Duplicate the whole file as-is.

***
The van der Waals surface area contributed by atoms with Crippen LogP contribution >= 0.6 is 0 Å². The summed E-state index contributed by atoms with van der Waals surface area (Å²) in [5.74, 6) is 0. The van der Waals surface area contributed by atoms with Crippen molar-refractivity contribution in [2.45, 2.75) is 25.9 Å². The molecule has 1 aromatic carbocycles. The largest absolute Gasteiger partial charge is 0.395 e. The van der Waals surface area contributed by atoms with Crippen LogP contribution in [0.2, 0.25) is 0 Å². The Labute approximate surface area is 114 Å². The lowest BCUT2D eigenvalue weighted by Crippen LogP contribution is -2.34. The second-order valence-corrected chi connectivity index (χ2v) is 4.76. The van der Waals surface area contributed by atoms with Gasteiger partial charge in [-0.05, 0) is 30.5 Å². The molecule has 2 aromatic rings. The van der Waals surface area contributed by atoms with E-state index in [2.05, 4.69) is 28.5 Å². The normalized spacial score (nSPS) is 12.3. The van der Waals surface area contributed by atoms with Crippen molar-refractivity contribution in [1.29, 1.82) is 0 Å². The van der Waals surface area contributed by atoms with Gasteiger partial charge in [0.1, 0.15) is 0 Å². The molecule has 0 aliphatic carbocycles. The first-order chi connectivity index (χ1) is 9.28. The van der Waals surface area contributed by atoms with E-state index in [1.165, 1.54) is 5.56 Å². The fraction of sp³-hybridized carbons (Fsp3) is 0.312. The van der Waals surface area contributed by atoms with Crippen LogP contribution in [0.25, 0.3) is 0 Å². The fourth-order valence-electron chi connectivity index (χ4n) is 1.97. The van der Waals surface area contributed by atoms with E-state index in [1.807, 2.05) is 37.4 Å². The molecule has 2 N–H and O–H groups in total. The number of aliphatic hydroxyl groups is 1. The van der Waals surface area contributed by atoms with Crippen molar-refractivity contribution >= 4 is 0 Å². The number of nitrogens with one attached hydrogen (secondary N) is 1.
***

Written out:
The van der Waals surface area contributed by atoms with Crippen LogP contribution >= 0.6 is 0 Å². The summed E-state index contributed by atoms with van der Waals surface area (Å²) in [5.74, 6) is 0. The van der Waals surface area contributed by atoms with Crippen molar-refractivity contribution in [2.45, 2.75) is 25.9 Å². The molecule has 1 aromatic carbocycles. The largest absolute Gasteiger partial charge is 0.395 e. The van der Waals surface area contributed by atoms with Crippen LogP contribution in [0.2, 0.25) is 0 Å². The Labute approximate surface area is 114 Å². The lowest BCUT2D eigenvalue weighted by Crippen LogP contribution is -2.34. The second-order valence-corrected chi connectivity index (χ2v) is 4.76. The van der Waals surface area contributed by atoms with Gasteiger partial charge in [-0.05, 0) is 30.5 Å². The molecule has 2 aromatic rings. The van der Waals surface area contributed by atoms with E-state index in [2.05, 4.69) is 28.5 Å². The normalized spacial score (nSPS) is 12.3. The van der Waals surface area contributed by atoms with Crippen molar-refractivity contribution in [1.29, 1.82) is 0 Å². The van der Waals surface area contributed by atoms with Gasteiger partial charge in [0.1, 0.15) is 0 Å². The molecule has 0 aliphatic carbocycles. The first-order chi connectivity index (χ1) is 9.28. The van der Waals surface area contributed by atoms with E-state index in [1.165, 1.54) is 5.56 Å². The fraction of sp³-hybridized carbons (Fsp3) is 0.312. The van der Waals surface area contributed by atoms with Crippen LogP contribution in [0.25, 0.3) is 0 Å². The fourth-order valence-electron chi connectivity index (χ4n) is 1.97. The van der Waals surface area contributed by atoms with E-state index in [1.807, 2.05) is 37.4 Å². The molecule has 2 N–H and O–H groups in total. The number of aliphatic hydroxyl groups is 1. The van der Waals surface area contributed by atoms with Crippen molar-refractivity contribution >= 4 is 0 Å². The number of nitrogens with one attached hydrogen (secondary N) is 1.